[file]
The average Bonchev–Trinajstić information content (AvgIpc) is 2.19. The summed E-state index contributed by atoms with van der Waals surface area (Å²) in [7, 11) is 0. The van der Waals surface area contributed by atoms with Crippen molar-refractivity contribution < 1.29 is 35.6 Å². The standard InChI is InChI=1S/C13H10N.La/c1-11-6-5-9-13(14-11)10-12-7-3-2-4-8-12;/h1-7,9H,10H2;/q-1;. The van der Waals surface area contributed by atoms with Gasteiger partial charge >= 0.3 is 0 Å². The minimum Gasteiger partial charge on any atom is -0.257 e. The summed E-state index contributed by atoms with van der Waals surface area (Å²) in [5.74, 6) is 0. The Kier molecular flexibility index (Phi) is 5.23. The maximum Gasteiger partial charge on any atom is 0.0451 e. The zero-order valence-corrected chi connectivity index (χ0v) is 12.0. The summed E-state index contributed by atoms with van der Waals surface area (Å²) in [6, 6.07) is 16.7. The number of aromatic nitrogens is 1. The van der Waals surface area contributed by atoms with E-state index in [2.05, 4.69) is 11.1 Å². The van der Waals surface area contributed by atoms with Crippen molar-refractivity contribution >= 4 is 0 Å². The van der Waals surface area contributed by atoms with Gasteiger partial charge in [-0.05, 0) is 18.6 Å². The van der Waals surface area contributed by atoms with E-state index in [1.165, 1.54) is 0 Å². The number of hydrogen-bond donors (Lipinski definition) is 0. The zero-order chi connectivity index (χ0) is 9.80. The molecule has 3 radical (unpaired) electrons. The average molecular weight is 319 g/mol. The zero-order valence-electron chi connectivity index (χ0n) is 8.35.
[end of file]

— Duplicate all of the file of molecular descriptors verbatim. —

The average Bonchev–Trinajstić information content (AvgIpc) is 2.19. The summed E-state index contributed by atoms with van der Waals surface area (Å²) in [7, 11) is 0. The van der Waals surface area contributed by atoms with Crippen molar-refractivity contribution < 1.29 is 35.6 Å². The standard InChI is InChI=1S/C13H10N.La/c1-11-6-5-9-13(14-11)10-12-7-3-2-4-8-12;/h1-7,9H,10H2;/q-1;. The van der Waals surface area contributed by atoms with Gasteiger partial charge >= 0.3 is 0 Å². The minimum Gasteiger partial charge on any atom is -0.257 e. The summed E-state index contributed by atoms with van der Waals surface area (Å²) in [5.74, 6) is 0. The Kier molecular flexibility index (Phi) is 5.23. The maximum Gasteiger partial charge on any atom is 0.0451 e. The zero-order valence-corrected chi connectivity index (χ0v) is 12.0. The summed E-state index contributed by atoms with van der Waals surface area (Å²) in [6, 6.07) is 16.7. The number of aromatic nitrogens is 1. The van der Waals surface area contributed by atoms with E-state index in [2.05, 4.69) is 11.1 Å². The van der Waals surface area contributed by atoms with Crippen molar-refractivity contribution >= 4 is 0 Å². The van der Waals surface area contributed by atoms with Gasteiger partial charge in [-0.05, 0) is 18.6 Å². The van der Waals surface area contributed by atoms with E-state index in [1.165, 1.54) is 0 Å². The number of hydrogen-bond donors (Lipinski definition) is 0. The zero-order chi connectivity index (χ0) is 9.80. The molecule has 3 radical (unpaired) electrons. The average molecular weight is 319 g/mol. The zero-order valence-electron chi connectivity index (χ0n) is 8.35.